Does Your Financial Advisor Speak Crypto?

It’s pretty much impossible to avoid frequent headlines declaring that Bitcoin or some other new cryptocurrency is the gold standard of the new world of digital assets. Nobody wants to miss out on a gold rush, but Bitcoin isn't gold, and neither are and of its rival protocols such as Ethereum, Solana, or FTX Exchange Token. However, just as with gold mining, crypto mining involves expending energy to acquire something that, depending on the coin's inflation schedule, may have finite availability.



As of March 2022, there were more than 12,000 cryptocurrencies that facilitate peer-to-peer transfers of data and value.1 Where does this leave the individual who believes in the future of these crypto-assets but can't figure out how to invest in them?

Is This Investing or Gambling?

That's the question people have been asking about futures trading since the Dojima Rice Exchange opening in Japan in 1710. There are many factors to consider and plenty of good articles to educate yourself about the technology behind cryptocurrencies. But who can advise you on whether to buy in? 

Don’t expect any crypto buy, hold, or sell recommendations from your financial advisor. Even among investment advisors who like alternative assets that tend to move independently of the S&P 500 Index, you'll be hard-pressed to find many willing to suggest putting a chunk of your portfolio into any of the cryptocurrencies. Most wealth managers are steering clear for two reasons.

Your Advisor is Skeptical

First, because they mostly see this rush as just another new fad in the financial space that has to play itself out before there can be any real guidance.  Second, it is a space that has no clear regulators yet,but does have some who hate all cryptocurrencies when sold to retail customers.

With so many cryptocurrencies and the game-like nature of obtaining them, plenty of individual investors want to jump in. But make no mistake: cryptocurrencies may be thrilling but putting your money in a new financial product without any real understanding of how it works really is gambling.

Even Advisors Who Understand Crypto-Assets Aren't Betting on Them – Yet

One Boston-based financial advisor notes that when clients ask how they can invest in crypto, for example, it's often because they've heard how much money they could make. The problem with this way of thinking, the advisor explains, is that cryptocurrencies are so risky that investing in them right now is essentially gambling.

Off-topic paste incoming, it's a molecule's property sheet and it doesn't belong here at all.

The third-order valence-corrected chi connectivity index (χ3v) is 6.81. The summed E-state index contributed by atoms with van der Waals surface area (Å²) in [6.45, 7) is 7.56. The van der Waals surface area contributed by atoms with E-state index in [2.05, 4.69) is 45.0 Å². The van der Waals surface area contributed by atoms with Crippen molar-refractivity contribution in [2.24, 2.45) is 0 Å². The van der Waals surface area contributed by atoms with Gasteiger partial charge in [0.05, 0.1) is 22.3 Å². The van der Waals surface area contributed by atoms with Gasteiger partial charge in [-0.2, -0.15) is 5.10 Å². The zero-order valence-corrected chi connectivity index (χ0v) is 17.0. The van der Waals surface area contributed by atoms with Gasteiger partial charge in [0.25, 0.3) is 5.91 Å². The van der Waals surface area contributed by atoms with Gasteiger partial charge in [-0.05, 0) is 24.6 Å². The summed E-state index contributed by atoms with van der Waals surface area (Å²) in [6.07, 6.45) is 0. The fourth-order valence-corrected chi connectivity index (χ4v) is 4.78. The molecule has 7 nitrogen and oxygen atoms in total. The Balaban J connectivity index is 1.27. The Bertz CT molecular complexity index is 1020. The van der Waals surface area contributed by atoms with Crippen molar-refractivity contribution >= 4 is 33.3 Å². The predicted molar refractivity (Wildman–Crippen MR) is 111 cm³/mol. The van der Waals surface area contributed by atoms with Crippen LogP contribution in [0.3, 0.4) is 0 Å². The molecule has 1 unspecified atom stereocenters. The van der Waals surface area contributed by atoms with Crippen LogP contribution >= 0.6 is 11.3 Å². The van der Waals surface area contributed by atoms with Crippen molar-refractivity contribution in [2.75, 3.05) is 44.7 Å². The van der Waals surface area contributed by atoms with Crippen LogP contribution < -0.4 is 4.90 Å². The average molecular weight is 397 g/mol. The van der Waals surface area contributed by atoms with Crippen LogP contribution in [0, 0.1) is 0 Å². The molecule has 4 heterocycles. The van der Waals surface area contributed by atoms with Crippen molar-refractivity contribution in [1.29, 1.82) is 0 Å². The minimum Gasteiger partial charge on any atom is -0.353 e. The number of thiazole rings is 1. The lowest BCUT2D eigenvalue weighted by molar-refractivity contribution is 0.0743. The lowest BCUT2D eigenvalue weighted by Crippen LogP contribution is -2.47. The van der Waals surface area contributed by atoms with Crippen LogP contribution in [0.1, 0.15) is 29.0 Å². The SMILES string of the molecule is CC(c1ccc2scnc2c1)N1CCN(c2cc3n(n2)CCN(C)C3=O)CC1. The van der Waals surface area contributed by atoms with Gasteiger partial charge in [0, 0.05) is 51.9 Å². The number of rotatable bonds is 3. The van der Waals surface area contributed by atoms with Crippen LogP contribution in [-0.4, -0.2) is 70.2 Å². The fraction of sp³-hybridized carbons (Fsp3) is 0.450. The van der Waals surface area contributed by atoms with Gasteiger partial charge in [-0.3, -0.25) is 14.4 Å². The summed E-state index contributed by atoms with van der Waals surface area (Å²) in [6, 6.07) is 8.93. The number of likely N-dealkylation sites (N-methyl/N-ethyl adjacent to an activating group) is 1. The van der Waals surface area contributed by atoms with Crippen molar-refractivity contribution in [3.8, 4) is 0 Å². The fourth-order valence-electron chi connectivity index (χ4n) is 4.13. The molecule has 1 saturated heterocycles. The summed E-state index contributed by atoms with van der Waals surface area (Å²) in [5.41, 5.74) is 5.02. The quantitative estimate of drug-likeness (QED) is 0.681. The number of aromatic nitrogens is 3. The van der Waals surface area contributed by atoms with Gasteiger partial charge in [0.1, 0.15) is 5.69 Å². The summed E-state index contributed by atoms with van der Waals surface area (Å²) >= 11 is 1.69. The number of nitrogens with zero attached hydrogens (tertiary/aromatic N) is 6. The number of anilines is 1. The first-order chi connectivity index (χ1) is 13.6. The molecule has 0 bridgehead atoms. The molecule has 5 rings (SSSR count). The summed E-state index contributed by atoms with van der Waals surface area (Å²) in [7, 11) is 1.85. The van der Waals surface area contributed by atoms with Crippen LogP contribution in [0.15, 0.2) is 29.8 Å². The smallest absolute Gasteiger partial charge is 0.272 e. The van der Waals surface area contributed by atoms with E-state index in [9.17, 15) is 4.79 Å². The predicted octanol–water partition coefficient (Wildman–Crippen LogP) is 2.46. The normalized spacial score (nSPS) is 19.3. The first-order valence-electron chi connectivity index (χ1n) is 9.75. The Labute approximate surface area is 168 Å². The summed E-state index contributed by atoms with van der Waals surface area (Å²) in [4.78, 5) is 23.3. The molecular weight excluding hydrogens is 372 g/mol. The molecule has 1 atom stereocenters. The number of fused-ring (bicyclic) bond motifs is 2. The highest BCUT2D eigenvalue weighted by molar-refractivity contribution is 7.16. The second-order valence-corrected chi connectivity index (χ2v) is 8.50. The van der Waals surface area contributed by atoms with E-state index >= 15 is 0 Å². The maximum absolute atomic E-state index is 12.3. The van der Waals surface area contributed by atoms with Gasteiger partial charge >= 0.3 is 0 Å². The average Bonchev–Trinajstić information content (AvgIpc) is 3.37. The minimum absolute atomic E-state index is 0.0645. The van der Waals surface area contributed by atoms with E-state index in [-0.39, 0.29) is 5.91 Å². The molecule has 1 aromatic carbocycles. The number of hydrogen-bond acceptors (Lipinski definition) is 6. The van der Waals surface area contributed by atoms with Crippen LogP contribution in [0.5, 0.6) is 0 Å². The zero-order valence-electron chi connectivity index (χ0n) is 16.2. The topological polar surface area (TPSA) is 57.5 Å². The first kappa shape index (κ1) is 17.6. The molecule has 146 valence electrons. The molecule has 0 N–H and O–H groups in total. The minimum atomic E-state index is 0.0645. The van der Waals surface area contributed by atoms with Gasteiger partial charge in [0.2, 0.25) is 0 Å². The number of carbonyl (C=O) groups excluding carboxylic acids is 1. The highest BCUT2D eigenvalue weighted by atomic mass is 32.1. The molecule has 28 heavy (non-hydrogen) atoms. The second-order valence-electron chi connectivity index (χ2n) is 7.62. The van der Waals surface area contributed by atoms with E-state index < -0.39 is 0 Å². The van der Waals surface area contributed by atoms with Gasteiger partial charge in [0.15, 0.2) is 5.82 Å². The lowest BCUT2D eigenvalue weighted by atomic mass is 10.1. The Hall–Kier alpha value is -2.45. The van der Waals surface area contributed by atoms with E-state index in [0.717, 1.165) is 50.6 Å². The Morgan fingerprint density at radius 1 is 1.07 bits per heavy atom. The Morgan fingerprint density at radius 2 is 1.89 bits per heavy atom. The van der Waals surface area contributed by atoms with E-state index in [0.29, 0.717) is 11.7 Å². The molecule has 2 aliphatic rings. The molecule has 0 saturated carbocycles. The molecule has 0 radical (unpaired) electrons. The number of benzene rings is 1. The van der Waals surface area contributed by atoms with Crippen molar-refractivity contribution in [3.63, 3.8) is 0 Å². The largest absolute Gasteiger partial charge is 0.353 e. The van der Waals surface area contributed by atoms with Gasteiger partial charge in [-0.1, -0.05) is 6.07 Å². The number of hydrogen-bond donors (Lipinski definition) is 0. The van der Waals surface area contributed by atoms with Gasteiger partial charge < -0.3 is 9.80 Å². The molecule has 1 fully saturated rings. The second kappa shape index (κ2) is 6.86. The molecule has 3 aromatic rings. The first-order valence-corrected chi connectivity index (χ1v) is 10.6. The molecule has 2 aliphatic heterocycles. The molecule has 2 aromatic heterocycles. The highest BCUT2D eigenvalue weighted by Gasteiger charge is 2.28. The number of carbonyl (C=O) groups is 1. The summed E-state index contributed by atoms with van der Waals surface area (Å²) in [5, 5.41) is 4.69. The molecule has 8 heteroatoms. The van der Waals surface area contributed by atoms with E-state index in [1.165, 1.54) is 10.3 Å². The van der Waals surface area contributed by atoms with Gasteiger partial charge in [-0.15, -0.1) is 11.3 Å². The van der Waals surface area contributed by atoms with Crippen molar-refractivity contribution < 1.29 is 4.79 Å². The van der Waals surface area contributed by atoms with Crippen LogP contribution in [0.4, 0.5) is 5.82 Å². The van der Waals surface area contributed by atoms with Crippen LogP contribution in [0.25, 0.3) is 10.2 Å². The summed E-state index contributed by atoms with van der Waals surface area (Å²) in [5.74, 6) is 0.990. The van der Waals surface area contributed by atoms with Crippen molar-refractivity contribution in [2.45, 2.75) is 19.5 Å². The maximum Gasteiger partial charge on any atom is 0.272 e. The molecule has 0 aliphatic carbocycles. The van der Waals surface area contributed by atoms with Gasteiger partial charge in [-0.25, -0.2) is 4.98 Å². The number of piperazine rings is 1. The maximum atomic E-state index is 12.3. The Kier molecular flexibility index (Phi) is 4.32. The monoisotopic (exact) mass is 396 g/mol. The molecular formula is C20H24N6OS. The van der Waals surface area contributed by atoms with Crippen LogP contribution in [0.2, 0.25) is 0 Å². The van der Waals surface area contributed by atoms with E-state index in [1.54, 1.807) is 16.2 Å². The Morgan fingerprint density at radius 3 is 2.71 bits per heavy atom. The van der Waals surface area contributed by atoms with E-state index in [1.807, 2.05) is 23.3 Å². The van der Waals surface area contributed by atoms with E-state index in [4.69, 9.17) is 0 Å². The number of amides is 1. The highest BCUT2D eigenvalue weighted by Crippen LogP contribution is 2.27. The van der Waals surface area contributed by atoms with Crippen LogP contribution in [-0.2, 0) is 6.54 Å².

A better way to think about cryptocurrencies is to focus on the technology behind them: the blockchain. The blockchain is more or less a distributed ledger. Bitcoin is the most well-known cryptocurrency because it was the first viable one. Then it began trading around the globe.

Blockchain technology was originally developed with payment processing in mind, but in reality, there are a lot of truly solid potential uses for it. Some of the possibilities include digital identity, tokenization of data, data management, and secure audit trails.

Your Advisor Is Trying to Protect Your

Although an advisormay be deeply knowledgeable about crypto-assets, the advisor can’t—and won’t—provide any recommendations on whether to buy or to sell any digital currency. The advisor is not alone in this way of thinking. The reason: An advisor's job is not to sell transactions, but rather to manage their clients' money and their expectations. This crypto advisor explains how the broad concept behind blockchain technology works and what it's actually trying to accomplish and points out the challenges.

Wanting to protect advisory clients, sometimes from themselves, the advisor screens out the noise in the market and steers them away from the many cryptocurrency scams that have cropped up. Just to put that in perspective, crypto scammers stole some $14 billion in 2021.

Be sure to keep track of your cryptocurrency passwords. If you lose them, or don't leave them to your heirs, no one can get at those millions you've mined.

Here's What Your Financial Advisor Can Do

In an ideal world, you'd turn to your financial advisor, ask about adding some cryptocurrencies to your portfolio and discuss which ones and how much. In the real world, the vast majority of advisors don't even recognize them as an investable asset class. Therefore, many are not able to talk about them intelligently.

So where can you go for real advice about investing in Bitcoin, Ethereum or any other cryptocurrency you're considering? You can always fall back on the less-than-5% rule, a simple guideline that dictates not putting more than 5% of your portfolio into any high-risk category. Even then, at this point, you'll have to get a little creative in your quest for crypto investments if you're working with most financial advisors. 

Different Ways to Get in this Marke

There is more than one way to participate in cryptocurrencies, however, and not all of them involve actually buying the digital assets directly. Some knowledgeable advisors would rather take one of these indirect approaches instead of actually helping you own cryptocurrency. 

Your financial advisor might go for one or more of the following alternatives: 

Bitcoin-related stocks and companies with exposure to blockchain

Bitcoin futures

Cryptocurrency-focused hedge funds

Remember: Like betting on a horse race, the amount of money you’re willing to risk on cryptocurrencies should be limited to the amount you can afford to lose. Of course, the high level of risk associated with crypto-assets doesn't automatically mean that they're gambling and not an investmen. There are plenty of so-called "real" assets that come with loads of risk, as well. 

Still, if cryptocurrencies do take their place among conventional investments, then "real" advisors will have to catch up with those who waded into the fray long before them.

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